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Central African Republic: Party Leader Calls For Inquiry Into Massacre

“The images from Bria which are circulating, if they are authentic, would be intolerable," the opposition party leader said.

The President of the Movement for the Liberation of the Central African People (MLPC),  Martin Ziguele, has called for the opening of a judicial inquiry into the massacre of 70 civilians in Aigbado and Yanga villages.

On Jan. 6 and 7, Russian mercenaries supported by soldiers of the Central African Republic national army, FACA, carried out an incursion into the villages of Aigbado and Yanga, about 75 and 143 kilometres respectively from Bria on the Ndele highway

One week after, the United Nations (UN)  began an investigation into the killings, although the government of President Faustin Archange Touadera is yet to make a statement on the massacres. Russian mercenaries and FACA soldiers have also reportedly blocked access into the two villages where the killings occurred.

“The images from Bria which are circulating, if they are authentic, would be intolerable,”  the opposition party leader said.

“We strongly condemn these massive and unsupportable violations of human rights, which remain unpunished, whoever their authors and accomplices may be. Our emotional thoughts are with the victims and their families. We demand for the opening of an inquiry, after which, sanctions.”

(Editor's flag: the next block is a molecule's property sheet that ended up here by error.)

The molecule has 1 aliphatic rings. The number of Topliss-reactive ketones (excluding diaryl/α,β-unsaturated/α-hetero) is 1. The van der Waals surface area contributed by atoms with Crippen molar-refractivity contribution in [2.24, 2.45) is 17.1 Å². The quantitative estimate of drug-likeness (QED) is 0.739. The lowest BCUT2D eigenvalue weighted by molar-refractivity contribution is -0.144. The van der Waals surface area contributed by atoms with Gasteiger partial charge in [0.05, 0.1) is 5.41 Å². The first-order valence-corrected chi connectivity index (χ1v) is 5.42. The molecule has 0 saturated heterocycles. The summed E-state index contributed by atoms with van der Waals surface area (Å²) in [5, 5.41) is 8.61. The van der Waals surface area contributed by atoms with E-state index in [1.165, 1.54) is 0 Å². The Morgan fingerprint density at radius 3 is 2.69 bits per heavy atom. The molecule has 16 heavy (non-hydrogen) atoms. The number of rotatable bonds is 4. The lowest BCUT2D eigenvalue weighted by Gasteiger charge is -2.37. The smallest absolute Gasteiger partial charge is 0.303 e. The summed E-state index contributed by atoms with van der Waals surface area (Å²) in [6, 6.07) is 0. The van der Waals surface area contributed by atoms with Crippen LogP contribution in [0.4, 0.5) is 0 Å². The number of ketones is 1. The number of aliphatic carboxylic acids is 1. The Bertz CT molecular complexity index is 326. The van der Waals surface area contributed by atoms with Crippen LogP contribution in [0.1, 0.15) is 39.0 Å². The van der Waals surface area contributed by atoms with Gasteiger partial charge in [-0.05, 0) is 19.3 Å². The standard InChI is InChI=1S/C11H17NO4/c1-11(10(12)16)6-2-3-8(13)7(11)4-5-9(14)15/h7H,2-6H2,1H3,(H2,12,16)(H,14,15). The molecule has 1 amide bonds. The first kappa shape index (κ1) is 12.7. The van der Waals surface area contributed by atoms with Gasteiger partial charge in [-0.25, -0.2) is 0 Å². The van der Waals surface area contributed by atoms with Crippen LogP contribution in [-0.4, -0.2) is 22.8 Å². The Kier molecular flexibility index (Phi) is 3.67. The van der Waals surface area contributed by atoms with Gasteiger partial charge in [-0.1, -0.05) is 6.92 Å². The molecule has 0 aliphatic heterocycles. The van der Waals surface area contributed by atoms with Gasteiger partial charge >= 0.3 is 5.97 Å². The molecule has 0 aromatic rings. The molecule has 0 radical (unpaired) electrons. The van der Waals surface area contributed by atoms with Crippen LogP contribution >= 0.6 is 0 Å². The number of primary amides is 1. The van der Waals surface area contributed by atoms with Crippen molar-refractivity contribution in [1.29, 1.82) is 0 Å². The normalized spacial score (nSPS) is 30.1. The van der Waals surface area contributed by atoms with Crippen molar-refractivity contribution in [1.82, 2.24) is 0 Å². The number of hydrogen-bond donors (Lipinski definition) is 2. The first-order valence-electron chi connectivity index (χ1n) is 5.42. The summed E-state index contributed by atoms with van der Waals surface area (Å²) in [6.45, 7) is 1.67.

Ziguele, president of the MPLC party  supported President Touadera during the 2015 presidential elections but later joined the democratic opposition after his contested victory in the 2020 elections.

Some of the persons wounded during the massacre and who have returned to Bria spoke of genocide.

According to them, there are still several yet to be identified corpses in the bushes.

“Even in the River Kotto, fishermen have since fished out fourteen corpses from the river, including the corpses of women and children brought down from River Boungou, a confluent to River Kotto,” one of them revealed.

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Chief Bisong Etahoben

Chief Bisong Etahoben is a Cameroonian investigative journalist and traditional ruler. He writes for international media and has participated in several transnational investigations. Etahoben won the first-ever Cameroon Investigative Journalist Award in 1992. He serves as a member of a number of international investigative journalism professional bodies including the Forum for African Investigative Reporters (FAIR). He is HumAngle's Francophone and Central Africa editor.

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